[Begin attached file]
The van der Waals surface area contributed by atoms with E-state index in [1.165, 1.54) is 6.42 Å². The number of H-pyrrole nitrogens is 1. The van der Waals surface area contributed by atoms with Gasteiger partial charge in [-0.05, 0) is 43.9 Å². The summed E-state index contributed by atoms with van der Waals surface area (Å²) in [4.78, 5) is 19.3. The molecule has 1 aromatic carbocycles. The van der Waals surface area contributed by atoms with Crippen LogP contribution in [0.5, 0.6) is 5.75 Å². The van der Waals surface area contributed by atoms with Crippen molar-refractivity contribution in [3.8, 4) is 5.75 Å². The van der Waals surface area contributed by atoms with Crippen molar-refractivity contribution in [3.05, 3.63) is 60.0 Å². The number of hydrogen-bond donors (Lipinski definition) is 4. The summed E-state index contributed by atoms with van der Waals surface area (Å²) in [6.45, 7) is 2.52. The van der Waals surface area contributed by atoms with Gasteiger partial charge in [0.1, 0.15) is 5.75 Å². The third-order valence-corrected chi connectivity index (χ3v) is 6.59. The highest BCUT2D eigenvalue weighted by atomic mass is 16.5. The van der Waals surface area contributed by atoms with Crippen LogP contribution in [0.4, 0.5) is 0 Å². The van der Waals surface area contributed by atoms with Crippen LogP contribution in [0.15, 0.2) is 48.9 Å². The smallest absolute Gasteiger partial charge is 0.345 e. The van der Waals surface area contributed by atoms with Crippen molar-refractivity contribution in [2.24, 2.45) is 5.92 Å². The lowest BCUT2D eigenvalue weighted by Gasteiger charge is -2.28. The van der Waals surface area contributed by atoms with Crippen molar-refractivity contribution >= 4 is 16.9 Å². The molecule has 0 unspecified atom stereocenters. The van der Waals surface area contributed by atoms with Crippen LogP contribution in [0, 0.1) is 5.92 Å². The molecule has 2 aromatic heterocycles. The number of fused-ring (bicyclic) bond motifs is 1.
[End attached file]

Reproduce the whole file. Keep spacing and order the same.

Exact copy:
The van der Waals surface area contributed by atoms with E-state index in [1.165, 1.54) is 6.42 Å². The number of H-pyrrole nitrogens is 1. The van der Waals surface area contributed by atoms with Gasteiger partial charge in [-0.05, 0) is 43.9 Å². The summed E-state index contributed by atoms with van der Waals surface area (Å²) in [4.78, 5) is 19.3. The molecule has 1 aromatic carbocycles. The van der Waals surface area contributed by atoms with Crippen LogP contribution in [0.5, 0.6) is 5.75 Å². The van der Waals surface area contributed by atoms with Crippen molar-refractivity contribution in [3.8, 4) is 5.75 Å². The van der Waals surface area contributed by atoms with Crippen molar-refractivity contribution in [3.05, 3.63) is 60.0 Å². The number of hydrogen-bond donors (Lipinski definition) is 4. The summed E-state index contributed by atoms with van der Waals surface area (Å²) in [6.45, 7) is 2.52. The van der Waals surface area contributed by atoms with Gasteiger partial charge in [0.1, 0.15) is 5.75 Å². The third-order valence-corrected chi connectivity index (χ3v) is 6.59. The highest BCUT2D eigenvalue weighted by atomic mass is 16.5. The van der Waals surface area contributed by atoms with Crippen LogP contribution in [0.4, 0.5) is 0 Å². The van der Waals surface area contributed by atoms with Crippen LogP contribution in [0.15, 0.2) is 48.9 Å². The smallest absolute Gasteiger partial charge is 0.345 e. The van der Waals surface area contributed by atoms with Crippen molar-refractivity contribution in [2.24, 2.45) is 5.92 Å². The lowest BCUT2D eigenvalue weighted by Gasteiger charge is -2.28. The van der Waals surface area contributed by atoms with Crippen molar-refractivity contribution >= 4 is 16.9 Å². The molecule has 0 unspecified atom stereocenters. The van der Waals surface area contributed by atoms with Crippen LogP contribution in [0, 0.1) is 5.92 Å². The molecule has 2 aromatic heterocycles. The number of fused-ring (bicyclic) bond motifs is 1.